Tom Jones review, Surrounded by Time: Covers album is a triumph of experience

Helen Brown
·4-min read
Tom Jones is releasing his new album (EMI)
Tom Jones is releasing his new album (EMI)

After his wife Linda died in 2016, Tom Jones feared he would never sing again. Despite his many reported infidelities, the couple stayed together for 59 years. Now, aged 81, Jones says he always brought her the best jokes home from tours. They loved to laugh together. Without Linda, Jones suspected that even his well-oiled songs would stick in his throat. But she told him he should continue singing, so he has.

Surrounded by Time is the fourth album Jones has made with Ethan Johns, the producer who resurrected the Welshman’s career with a trio of rootsy Americana records. Beginning with 2010’s bluesy Praise & Blame and ending with 2015’s Long Lost Suitcase, Johns (known for his work with Laura Marling, Ryan Adams and Kings of Leon) helped Jones find a mature gravitas to balance his bombast. Now Johns has set Jones afloat on a murky sea of electronica. His barnacled baritone steers a steady course through Moog-soaked covers of favourite songs, with sombre lines about dark oceans, soulless days, and skirting a skeleton coast.

The album begins with a pared-back take on “I Won’t Crumble With You if You Fall”, written in 1997 by civil rights activist Bernice Johnson Reagon. Her original speaks to the fatigue caused by political struggle. But Jones sings it as a supportive survival pledge, clearly delivered in memory of Linda. I’ve never heard him sounds so vulnerable as when he tremulously promises: “I will wake with you in the morning/ And I’ll stand beside you as long as I can/ I will hold back the evening of your sun/ But I won’t crumble with you if you fall.”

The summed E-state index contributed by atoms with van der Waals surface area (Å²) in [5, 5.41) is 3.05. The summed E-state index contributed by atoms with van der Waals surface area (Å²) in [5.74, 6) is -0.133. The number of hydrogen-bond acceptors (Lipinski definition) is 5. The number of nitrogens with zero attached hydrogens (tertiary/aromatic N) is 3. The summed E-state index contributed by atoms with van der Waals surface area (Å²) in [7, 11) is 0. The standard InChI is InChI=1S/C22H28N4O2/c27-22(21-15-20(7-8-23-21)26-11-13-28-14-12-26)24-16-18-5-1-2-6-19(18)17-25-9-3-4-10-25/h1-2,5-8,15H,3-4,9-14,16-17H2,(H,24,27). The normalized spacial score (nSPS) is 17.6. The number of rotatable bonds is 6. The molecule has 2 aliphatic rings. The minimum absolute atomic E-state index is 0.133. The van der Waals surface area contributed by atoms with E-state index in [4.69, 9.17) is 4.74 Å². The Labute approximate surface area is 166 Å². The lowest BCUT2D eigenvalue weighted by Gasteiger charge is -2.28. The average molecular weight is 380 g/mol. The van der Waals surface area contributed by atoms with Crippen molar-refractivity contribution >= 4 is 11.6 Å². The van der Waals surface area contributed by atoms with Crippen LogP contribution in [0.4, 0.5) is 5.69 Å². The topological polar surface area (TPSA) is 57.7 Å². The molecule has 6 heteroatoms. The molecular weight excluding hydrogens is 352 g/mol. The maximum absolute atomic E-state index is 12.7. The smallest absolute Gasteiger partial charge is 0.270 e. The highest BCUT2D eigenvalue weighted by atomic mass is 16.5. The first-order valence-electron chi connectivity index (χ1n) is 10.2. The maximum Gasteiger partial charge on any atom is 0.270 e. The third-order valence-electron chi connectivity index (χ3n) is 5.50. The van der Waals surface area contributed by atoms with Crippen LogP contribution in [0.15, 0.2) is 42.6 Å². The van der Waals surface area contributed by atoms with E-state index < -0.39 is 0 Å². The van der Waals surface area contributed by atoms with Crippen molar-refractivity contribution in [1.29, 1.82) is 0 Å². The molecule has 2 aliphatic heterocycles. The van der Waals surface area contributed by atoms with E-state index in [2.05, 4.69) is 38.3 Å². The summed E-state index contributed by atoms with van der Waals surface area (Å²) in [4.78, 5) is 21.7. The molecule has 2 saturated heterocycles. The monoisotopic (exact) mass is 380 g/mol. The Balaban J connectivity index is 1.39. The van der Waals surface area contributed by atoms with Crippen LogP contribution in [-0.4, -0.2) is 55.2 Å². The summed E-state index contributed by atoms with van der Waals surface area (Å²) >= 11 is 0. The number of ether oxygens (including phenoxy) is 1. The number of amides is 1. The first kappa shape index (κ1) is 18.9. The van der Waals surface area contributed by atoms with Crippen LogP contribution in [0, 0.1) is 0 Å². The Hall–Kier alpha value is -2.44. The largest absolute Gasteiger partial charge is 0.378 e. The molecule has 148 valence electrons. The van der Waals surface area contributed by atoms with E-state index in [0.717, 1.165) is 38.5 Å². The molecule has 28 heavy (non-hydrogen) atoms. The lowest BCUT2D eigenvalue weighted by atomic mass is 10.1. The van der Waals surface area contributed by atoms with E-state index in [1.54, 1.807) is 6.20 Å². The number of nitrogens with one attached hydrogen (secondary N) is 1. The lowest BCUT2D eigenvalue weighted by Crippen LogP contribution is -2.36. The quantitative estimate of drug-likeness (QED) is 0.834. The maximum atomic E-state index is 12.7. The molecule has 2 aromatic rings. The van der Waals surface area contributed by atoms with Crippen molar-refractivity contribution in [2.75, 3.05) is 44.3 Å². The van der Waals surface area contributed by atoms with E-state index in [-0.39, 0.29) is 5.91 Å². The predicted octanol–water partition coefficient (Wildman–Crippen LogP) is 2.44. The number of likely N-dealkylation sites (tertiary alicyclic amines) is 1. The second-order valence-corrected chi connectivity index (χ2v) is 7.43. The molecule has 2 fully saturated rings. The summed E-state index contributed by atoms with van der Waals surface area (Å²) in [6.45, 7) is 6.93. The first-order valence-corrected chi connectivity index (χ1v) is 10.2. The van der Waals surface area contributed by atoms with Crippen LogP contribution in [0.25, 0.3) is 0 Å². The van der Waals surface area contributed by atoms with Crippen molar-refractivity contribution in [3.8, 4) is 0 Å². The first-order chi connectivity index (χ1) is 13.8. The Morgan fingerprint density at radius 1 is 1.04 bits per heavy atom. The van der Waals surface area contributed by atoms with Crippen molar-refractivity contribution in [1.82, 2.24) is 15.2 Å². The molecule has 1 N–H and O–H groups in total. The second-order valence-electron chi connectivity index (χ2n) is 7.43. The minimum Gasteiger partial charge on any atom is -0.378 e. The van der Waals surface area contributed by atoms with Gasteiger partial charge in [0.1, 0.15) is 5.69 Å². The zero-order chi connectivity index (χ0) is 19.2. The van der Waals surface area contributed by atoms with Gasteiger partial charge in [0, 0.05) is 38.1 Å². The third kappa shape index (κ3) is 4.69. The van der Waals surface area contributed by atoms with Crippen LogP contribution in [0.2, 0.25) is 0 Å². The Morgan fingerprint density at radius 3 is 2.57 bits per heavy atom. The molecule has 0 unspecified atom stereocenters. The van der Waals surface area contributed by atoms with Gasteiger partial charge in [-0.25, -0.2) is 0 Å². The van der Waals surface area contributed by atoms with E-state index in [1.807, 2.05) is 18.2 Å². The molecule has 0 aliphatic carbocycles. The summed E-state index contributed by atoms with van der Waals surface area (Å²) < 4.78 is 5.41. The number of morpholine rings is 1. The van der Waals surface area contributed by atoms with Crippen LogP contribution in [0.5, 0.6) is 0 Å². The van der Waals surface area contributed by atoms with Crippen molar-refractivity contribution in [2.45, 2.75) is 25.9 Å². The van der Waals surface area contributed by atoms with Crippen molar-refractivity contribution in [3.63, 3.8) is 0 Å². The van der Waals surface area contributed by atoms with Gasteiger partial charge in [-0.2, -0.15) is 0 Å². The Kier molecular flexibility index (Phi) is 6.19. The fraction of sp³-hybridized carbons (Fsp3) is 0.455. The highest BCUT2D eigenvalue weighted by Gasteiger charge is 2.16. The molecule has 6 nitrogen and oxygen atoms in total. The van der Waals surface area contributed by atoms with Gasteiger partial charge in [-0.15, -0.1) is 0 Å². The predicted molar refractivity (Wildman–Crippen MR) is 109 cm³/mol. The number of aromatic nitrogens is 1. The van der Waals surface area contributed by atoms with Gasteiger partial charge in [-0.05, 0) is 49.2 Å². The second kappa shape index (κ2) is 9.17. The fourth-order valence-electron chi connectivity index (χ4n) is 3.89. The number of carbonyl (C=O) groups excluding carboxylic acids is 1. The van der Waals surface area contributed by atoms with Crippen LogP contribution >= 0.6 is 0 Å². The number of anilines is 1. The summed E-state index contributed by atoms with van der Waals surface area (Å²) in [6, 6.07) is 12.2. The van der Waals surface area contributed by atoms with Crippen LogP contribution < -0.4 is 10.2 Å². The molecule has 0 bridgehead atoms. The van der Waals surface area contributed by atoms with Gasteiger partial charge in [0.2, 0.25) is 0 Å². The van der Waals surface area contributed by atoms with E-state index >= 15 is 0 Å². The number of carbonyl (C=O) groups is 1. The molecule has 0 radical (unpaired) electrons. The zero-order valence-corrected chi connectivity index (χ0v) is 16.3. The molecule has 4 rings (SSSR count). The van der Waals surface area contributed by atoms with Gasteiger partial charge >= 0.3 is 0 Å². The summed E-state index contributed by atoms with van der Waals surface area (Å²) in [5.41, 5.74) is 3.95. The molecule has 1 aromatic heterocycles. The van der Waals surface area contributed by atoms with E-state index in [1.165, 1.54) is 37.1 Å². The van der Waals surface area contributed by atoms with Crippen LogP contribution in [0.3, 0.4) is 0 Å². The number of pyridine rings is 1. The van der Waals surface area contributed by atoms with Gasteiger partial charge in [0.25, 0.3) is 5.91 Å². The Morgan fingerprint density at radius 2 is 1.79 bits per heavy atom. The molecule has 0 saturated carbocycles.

From there, he launches into an existentially resigned take on the trippy “The Windmills of Your Mind”, which won the 1969 Oscar for Best Song when it featured in The Thomas Crown Affair. That was four years after the working-class lad from Wales scored his first No 1 single with “It’s Not Unusual” (1965) and the same year that he breached the Top 10 with “Love Me Tonight” and “Without Love (There is Nothing)”.

Jones’s thrill at scaling the charts is captured in a fantastic, staccato piano take on Cat Stevens’ 1970 song “Pop Star”. Stevens wrote the track out of contempt for the record execs who wanted him to hit the perky mainstream. But, as a guy who would have spent his life down a coal mine if weak lungs (really!) hadn’t made him look elsewhere, Jones sings from the perspective of a man who still can’t believe his luck: “See me mama!” His jubilant anti-snobbery and the jazzy arrangement are a delight in equal measure.

A bleaker success is Jones’s wise, rumbling, desert blues-backed version of Todd Snider’s super-sharp “Talking Reality Television Blues”. I love Snider’s dry acoustic version from 2019. He’s a modern Dylan, tracing the arc of popular culture through from when video killed the radio star, reality killed the video star and reality TV star Donald Trump killed reality with his “alternative facts”. I wasn’t sure I’d appreciate Jones’ take. But he growls such a conversational, experienced, Welsh truth into it that I suspect people who don’t know Snider might think he’d just freestyled those cleverly turned lyrics live at the mic. No mean feat.

It turns out some of the contempt spat into the lyrics of “Hillbilly!” is personal. Jones knew Trump from the 1980s when “he used to come to my shows in Atlantic City… He was going downhill fast, but then, of course, he got The Apprentice gig and that was what set him on his path to The White House,” he explains in the press release for this album. “That’s what reality television did. But of course, there’s nothing real about it at all.”

A long-time fan of Bob Dylan and Tony Joe White, Jones turns in moving versions of Dylan’s “One More Cup of Coffee for the Road” and Tony Joe White’s “Ole Mother Earth”. Johns has a blast chucking psychedelic sixties sitar at Malvina Reynolds’ “Hole in My Head”.

As a fan who’s never been able to join in with lock-in singalongs of Jones’ 1968 hit “Delilah” (the whole woman-killing vibe just never grabbed me), I’m not quite sure why Jones and Johns have decided to retell the biblical tale of Samson and Delilah here, with the chap yet again emerging victorious. But I love the closing track, a stone cool account of Terry Callier’s “Lazarus Man”. It contains the obvious gag that Lazarus couldn’t make a comeback without Jesus (Jones couldn’t without Johns). But it’s also powerfully about the miracle of the life we have when our desire and ability to sing can seem impossible. Jones is an ongoing triumph of hope and experience.

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